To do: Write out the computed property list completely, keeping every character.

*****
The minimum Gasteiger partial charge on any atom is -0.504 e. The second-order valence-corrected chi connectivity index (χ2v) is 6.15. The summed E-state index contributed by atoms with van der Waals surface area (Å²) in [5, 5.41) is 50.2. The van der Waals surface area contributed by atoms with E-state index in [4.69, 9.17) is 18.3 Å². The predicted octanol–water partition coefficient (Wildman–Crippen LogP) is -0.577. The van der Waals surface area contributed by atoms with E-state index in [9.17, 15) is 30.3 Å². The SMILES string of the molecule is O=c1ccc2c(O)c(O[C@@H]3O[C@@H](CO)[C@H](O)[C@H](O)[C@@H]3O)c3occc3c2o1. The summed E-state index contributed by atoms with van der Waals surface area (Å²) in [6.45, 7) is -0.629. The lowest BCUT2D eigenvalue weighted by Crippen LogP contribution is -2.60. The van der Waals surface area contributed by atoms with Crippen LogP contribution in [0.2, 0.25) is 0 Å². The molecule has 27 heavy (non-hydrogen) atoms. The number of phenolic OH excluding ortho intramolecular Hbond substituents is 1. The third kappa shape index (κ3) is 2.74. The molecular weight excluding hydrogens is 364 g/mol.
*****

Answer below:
The minimum Gasteiger partial charge on any atom is -0.504 e. The second-order valence-corrected chi connectivity index (χ2v) is 6.15. The summed E-state index contributed by atoms with van der Waals surface area (Å²) in [5, 5.41) is 50.2. The van der Waals surface area contributed by atoms with E-state index in [4.69, 9.17) is 18.3 Å². The predicted octanol–water partition coefficient (Wildman–Crippen LogP) is -0.577. The van der Waals surface area contributed by atoms with E-state index in [9.17, 15) is 30.3 Å². The SMILES string of the molecule is O=c1ccc2c(O)c(O[C@@H]3O[C@@H](CO)[C@H](O)[C@H](O)[C@@H]3O)c3occc3c2o1. The summed E-state index contributed by atoms with van der Waals surface area (Å²) in [6.45, 7) is -0.629. The lowest BCUT2D eigenvalue weighted by Crippen LogP contribution is -2.60. The van der Waals surface area contributed by atoms with Crippen LogP contribution in [0.2, 0.25) is 0 Å². The molecule has 27 heavy (non-hydrogen) atoms. The number of phenolic OH excluding ortho intramolecular Hbond substituents is 1. The third kappa shape index (κ3) is 2.74. The molecular weight excluding hydrogens is 364 g/mol.